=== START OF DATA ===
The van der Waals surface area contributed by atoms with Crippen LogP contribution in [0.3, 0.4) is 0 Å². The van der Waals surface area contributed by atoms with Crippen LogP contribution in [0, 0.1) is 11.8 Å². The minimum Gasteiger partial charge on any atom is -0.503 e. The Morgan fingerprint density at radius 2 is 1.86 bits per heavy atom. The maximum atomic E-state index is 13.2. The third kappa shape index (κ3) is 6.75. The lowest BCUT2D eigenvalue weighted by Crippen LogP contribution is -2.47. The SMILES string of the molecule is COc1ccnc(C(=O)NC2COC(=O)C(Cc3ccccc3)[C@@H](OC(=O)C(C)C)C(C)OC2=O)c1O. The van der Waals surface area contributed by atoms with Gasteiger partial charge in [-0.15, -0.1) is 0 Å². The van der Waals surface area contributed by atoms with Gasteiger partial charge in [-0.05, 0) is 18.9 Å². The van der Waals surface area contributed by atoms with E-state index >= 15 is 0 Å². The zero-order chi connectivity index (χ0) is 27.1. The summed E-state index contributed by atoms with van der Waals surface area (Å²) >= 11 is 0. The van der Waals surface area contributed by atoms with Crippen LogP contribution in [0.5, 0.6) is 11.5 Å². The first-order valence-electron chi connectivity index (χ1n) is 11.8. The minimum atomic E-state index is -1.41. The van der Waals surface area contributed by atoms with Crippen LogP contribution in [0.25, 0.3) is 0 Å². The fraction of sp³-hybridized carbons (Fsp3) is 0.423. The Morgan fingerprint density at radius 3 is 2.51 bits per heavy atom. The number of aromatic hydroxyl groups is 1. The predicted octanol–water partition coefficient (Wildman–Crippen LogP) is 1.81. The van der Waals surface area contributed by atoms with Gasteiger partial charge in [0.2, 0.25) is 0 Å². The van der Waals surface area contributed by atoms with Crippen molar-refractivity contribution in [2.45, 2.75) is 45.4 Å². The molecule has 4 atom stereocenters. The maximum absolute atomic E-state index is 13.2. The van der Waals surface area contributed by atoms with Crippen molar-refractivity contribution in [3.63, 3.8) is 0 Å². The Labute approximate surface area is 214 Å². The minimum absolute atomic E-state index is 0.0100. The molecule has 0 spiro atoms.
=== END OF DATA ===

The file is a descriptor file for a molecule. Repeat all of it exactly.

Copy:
The van der Waals surface area contributed by atoms with Crippen LogP contribution in [0.3, 0.4) is 0 Å². The van der Waals surface area contributed by atoms with Crippen LogP contribution in [0, 0.1) is 11.8 Å². The minimum Gasteiger partial charge on any atom is -0.503 e. The Morgan fingerprint density at radius 2 is 1.86 bits per heavy atom. The maximum atomic E-state index is 13.2. The third kappa shape index (κ3) is 6.75. The lowest BCUT2D eigenvalue weighted by Crippen LogP contribution is -2.47. The SMILES string of the molecule is COc1ccnc(C(=O)NC2COC(=O)C(Cc3ccccc3)[C@@H](OC(=O)C(C)C)C(C)OC2=O)c1O. The van der Waals surface area contributed by atoms with Gasteiger partial charge in [-0.15, -0.1) is 0 Å². The van der Waals surface area contributed by atoms with Gasteiger partial charge in [-0.05, 0) is 18.9 Å². The van der Waals surface area contributed by atoms with E-state index >= 15 is 0 Å². The zero-order chi connectivity index (χ0) is 27.1. The summed E-state index contributed by atoms with van der Waals surface area (Å²) >= 11 is 0. The van der Waals surface area contributed by atoms with Crippen LogP contribution in [0.5, 0.6) is 11.5 Å². The first-order valence-electron chi connectivity index (χ1n) is 11.8. The minimum atomic E-state index is -1.41. The van der Waals surface area contributed by atoms with Crippen LogP contribution in [0.25, 0.3) is 0 Å². The fraction of sp³-hybridized carbons (Fsp3) is 0.423. The Morgan fingerprint density at radius 3 is 2.51 bits per heavy atom. The number of aromatic hydroxyl groups is 1. The predicted octanol–water partition coefficient (Wildman–Crippen LogP) is 1.81. The van der Waals surface area contributed by atoms with Gasteiger partial charge in [0.2, 0.25) is 0 Å². The van der Waals surface area contributed by atoms with Crippen molar-refractivity contribution in [2.45, 2.75) is 45.4 Å². The molecule has 4 atom stereocenters. The maximum absolute atomic E-state index is 13.2. The van der Waals surface area contributed by atoms with Crippen molar-refractivity contribution in [3.63, 3.8) is 0 Å². The Labute approximate surface area is 214 Å². The minimum absolute atomic E-state index is 0.0100. The molecule has 0 spiro atoms.